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Column: Oklahoma not up to par with college football elites



Stoops’ dismissal not warranted, but program starting to lack luster of other blue bloods

Why hasn’t Oklahoma been able to hold its own against the elites in college football?

That’s the question most Sooners fans are asking after a blowout loss to Ohio State in Norman Saturday. A game that like OU, left folks wondering what could have been leading into the weekend.

Bob Stoops’ squad now has three losses to top-5 opponents in its last four games, including the Buckeyes, Houston in the season-opener and Clemson in the 2015 Orange Bowl. Not to mention a loss to Texas in the Cotton Bowl last October.

The problem was clear Saturday. Oklahoma either doesn’t have the caliber of athletes other blue bloods have recruited or the player development just isn’t there.

Joe Mixon seemed like the only player on the same level as Ohio State. Baker Mayfield, Samaje Perine, DeDe Westbrook and the entire defense looked a step slow. Overall the point was made. Urban Meyer has recruited, developed and for one night coached at a higher level than Stoops. And he’s not the only one.

Alabama is obvious, but programs like Ohio State, Michigan, Clemson, Florida State and others are shining while Oklahoma is losing its luster. Meyer, Nick Saban, Jim Harbaugh, Dabo Swinney and Jimbo Fisher are quickly becoming the popular choices for not just recruits, but NFL-caliber recruits. They are great coaches, but more importantly players are developing more and more for the next level inside those programs. A position Stoops once had OU in.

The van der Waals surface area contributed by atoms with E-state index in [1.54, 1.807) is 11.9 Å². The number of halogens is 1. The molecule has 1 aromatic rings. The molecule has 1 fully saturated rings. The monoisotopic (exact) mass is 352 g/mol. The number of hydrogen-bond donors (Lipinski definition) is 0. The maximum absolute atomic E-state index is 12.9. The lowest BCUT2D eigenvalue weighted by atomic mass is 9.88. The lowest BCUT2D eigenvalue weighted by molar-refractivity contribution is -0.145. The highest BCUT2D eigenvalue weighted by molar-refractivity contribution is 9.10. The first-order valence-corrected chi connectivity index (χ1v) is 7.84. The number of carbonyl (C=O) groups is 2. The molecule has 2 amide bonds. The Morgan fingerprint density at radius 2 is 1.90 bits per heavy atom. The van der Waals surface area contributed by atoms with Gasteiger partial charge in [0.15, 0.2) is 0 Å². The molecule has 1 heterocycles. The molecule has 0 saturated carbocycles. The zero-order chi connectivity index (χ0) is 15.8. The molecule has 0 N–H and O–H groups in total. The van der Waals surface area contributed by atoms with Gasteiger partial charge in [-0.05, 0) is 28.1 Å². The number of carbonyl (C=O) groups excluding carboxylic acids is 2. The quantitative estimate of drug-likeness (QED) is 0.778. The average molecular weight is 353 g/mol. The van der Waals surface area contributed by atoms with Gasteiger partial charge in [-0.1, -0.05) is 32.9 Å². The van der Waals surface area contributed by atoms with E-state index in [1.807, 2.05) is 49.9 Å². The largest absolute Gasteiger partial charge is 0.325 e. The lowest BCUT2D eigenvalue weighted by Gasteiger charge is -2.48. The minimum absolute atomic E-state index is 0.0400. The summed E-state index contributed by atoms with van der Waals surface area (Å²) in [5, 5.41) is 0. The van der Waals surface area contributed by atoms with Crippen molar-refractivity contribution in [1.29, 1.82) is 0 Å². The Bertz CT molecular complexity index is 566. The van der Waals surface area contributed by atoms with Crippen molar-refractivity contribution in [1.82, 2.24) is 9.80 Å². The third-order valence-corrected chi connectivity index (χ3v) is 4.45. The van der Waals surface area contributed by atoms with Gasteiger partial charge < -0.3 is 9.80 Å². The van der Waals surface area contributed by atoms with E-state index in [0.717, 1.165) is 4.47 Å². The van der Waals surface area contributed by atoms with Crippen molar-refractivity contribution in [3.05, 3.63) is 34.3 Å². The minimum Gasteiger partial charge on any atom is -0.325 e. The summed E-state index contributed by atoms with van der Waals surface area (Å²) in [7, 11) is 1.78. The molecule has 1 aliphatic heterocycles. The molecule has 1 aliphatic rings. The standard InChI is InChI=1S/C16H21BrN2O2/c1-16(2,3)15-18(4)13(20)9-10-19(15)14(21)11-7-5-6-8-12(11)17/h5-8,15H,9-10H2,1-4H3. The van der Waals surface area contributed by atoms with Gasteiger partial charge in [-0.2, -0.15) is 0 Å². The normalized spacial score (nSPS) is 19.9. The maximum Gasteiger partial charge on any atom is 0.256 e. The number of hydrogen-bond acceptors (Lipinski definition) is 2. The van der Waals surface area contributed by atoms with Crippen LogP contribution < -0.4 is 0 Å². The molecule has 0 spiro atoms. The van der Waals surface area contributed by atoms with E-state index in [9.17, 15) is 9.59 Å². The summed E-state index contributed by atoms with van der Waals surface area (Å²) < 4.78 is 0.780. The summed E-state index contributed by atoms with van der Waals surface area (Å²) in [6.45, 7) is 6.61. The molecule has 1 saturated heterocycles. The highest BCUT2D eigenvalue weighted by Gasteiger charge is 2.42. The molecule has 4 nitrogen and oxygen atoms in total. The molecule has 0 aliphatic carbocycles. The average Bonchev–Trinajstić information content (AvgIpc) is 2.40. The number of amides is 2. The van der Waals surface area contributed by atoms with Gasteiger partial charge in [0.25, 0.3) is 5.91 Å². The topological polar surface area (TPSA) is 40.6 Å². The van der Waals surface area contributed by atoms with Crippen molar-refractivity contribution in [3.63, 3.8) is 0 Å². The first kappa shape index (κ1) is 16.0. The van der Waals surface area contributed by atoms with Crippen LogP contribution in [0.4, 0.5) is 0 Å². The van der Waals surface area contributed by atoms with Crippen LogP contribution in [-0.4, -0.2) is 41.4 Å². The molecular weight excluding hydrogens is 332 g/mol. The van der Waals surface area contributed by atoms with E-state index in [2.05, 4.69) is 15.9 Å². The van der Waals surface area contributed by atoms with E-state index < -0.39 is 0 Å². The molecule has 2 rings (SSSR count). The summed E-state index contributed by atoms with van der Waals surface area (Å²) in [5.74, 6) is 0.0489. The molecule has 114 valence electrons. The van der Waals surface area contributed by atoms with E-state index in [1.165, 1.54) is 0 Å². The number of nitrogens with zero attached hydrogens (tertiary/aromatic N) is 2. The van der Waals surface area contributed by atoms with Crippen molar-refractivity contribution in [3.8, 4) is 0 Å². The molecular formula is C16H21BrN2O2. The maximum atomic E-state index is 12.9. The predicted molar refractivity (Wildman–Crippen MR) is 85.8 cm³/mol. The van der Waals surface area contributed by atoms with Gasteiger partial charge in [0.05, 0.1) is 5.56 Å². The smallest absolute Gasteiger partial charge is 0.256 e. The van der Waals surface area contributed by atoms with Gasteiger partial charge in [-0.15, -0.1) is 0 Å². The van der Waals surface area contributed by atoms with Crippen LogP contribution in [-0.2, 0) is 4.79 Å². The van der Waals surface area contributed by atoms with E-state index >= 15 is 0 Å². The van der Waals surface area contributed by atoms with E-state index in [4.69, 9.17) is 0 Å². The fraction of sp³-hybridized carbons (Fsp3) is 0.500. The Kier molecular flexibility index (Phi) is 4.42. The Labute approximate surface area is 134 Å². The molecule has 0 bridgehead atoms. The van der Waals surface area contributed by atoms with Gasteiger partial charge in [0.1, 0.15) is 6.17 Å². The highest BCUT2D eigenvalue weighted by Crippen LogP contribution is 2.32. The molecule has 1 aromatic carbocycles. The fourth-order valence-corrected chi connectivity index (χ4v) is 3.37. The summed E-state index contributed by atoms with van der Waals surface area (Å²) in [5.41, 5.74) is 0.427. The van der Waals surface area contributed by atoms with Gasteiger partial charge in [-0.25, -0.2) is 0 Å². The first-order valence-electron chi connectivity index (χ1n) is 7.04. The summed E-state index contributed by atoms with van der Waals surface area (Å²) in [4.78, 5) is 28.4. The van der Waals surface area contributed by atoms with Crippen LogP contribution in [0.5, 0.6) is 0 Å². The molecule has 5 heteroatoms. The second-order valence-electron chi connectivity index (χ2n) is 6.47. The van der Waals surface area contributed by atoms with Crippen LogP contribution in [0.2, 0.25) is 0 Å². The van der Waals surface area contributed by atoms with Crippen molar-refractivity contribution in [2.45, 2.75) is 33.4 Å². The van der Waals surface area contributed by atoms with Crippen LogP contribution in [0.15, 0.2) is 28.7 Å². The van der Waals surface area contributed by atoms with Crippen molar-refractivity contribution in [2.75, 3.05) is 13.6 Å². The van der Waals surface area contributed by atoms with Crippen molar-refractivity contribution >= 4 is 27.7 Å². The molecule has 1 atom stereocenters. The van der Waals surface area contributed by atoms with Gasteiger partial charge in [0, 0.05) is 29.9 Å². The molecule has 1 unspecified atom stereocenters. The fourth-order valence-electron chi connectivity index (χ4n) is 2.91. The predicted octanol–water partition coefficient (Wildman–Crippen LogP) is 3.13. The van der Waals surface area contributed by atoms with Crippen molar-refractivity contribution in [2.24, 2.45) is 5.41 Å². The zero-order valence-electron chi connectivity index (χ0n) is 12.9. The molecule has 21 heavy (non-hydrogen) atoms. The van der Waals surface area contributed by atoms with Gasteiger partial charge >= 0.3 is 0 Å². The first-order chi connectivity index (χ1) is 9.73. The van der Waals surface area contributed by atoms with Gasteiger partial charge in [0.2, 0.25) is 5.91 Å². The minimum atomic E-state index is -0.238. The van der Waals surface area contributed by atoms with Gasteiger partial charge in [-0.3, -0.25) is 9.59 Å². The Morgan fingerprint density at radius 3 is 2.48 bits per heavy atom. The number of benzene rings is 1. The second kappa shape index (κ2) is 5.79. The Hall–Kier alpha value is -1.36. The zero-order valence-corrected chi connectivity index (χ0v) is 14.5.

Just look at the NFL. Three players come to mind; Adrian Peterson, Sam Bradford and DeMarco Murray. Sure, there are more Sooners in the league, but when you look at the overall picture as far as success, that’s about it. And they all played for Stoops at a peak in his tenure.

But where is the development now? Of course, it’s in the SEC, but it doesn’t stop there. NFL players are coming out of every conference. It’s not limited to the southeast, but it’s been somewhat limited in Norman.

Firing Stoops is not an option and it’s not smart or realistic. He’s an elite coach, but now he is in a rut OU fans aren’t pleased with. And it’s been 15 years since his lone national title. The doubters are looming and when doubters loom, problems need to be fixed.

It’s not as easy as it sounds, but it’s not as hard as coaches perceive. Fans can do without comments Mike Stoops made after the loss Saturday, basically saying normal people don’t get what goes on during a game. No, normal folks don’t always get the Xs and Os, but for the most part it’s simple to see Oklahoma players are not as good as Ohio State, Clemson and Houston players.

The problems are manageable. Some will wonder if a move to a different conference could make a difference. Some will question whether a new coach is the answer. Both are dark roads Oklahoma doesn’t want to go down.  A move to the SEC could present problems in the win-loss column and a coaching change could lead to instability – the last thing OU needs at this point.

It comes down to recruiting better talent and developing it. Period.

Stoops may be racking up Big 12 championships, but until he fills the talent void lurking in Norman, Oklahoma will not be an elite program. And sooner or later it will catch up to him.

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